The effect of compositional complexity on the atomic structure of grain boundaries in high entropy alloys
Extensive research has been focusing on face-centered cubic (FCC) high entropy alloys (HEAs) to establish the underlying mechanisms for their outstanding mechanical properties, for instance, an impressive combination of strength and ductility at cryogenic temperatures. One possibility suggested is that these new types of alloys show stronger Hall-Petch strengthening, where the grain size has a stronger impact on their yield strength. The origin of this grain boundary strengthening in HEAs seems to be originating from the different atomic radii of the supersaturated solid solution inducing high lattice strains. Hence, resolving the impact of compositional complexity on the atomic structure of grain boundaries in HEAs is crucial to understand their role in the strengthening mechanisms.
In this project, we use epitaxially-grown FeCrCoNi HEA thin films with a strong  texture to obtain well-defined tilt grain boundaries (see Figure 1a). By using a plan view lift-out technique, it is possible to extract specific  tilt grain boundaries for atomic resolution observations using aberration-corrected scanning transmission electron microscopy. In parts, the grain boundary core structure appears to be similar to that observed in conventional FCC alloys, such as copper [1,2], however, nanometer sized regions with a strong disordering o the atomic structure are observed (see Figure 1b). High resolution electron energy-loss spectroscopy (EELS) suggests that these regions are rich in chromium (Cr).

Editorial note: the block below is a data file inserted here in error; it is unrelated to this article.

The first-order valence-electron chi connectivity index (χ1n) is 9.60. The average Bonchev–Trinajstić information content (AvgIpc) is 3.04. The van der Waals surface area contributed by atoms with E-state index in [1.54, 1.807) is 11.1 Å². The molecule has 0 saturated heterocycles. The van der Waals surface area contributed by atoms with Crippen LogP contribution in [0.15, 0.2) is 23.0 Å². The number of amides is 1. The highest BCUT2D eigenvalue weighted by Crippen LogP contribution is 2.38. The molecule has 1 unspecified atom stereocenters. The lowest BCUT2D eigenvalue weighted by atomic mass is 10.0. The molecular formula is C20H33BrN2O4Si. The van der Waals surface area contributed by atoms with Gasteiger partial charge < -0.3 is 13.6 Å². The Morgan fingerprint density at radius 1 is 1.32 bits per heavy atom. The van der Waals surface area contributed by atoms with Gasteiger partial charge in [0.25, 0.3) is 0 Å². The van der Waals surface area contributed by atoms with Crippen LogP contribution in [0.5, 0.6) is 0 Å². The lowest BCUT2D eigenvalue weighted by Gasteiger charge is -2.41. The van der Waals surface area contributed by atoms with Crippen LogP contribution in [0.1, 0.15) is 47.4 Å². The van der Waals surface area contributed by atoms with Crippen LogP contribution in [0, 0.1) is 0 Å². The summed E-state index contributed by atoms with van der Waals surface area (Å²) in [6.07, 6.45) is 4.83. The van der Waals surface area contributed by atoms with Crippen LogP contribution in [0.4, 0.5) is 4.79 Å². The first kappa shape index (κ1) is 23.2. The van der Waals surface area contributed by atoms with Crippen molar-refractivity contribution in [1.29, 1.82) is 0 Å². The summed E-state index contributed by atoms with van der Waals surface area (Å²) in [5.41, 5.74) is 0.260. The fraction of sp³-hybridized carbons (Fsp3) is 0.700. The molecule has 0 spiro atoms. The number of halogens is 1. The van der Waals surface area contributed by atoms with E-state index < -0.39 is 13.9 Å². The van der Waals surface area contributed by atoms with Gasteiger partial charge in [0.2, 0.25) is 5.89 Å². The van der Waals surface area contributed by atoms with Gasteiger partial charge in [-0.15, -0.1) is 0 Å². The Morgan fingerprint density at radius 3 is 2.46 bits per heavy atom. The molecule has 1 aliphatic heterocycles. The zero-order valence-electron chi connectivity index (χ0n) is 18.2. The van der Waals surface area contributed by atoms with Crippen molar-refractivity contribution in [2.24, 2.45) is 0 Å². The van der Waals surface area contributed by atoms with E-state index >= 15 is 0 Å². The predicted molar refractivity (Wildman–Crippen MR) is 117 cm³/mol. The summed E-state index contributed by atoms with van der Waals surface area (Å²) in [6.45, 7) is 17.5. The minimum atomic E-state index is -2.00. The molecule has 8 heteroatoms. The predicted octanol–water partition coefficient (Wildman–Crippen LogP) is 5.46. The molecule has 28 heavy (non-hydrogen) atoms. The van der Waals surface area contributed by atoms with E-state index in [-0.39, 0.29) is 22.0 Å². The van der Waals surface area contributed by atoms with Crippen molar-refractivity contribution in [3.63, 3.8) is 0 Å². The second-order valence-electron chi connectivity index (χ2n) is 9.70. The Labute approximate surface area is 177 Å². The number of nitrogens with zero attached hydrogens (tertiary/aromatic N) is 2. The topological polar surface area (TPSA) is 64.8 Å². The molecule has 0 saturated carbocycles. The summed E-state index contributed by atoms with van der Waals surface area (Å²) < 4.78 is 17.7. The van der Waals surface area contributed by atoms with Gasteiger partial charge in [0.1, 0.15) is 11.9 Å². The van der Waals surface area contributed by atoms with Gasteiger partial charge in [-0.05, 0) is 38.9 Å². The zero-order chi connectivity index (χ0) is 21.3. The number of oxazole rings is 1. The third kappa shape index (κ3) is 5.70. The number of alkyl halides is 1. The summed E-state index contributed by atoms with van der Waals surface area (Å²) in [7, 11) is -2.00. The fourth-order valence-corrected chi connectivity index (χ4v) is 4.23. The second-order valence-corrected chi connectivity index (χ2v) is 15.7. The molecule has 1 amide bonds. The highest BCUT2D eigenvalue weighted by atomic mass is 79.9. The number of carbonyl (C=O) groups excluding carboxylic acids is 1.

In future work, a more detailed analysis will be conducted to link the atomic structure of the grain boundaries to the local composition utilizing EELS or energy-dispersive X-ray spectroscopy. In situ TEM tensile testing is also planned to directly observe dislocation-grain boundary interactions to explore the impact of grain boundary structure and composition on the properties of individual grain boundaries in HEAs.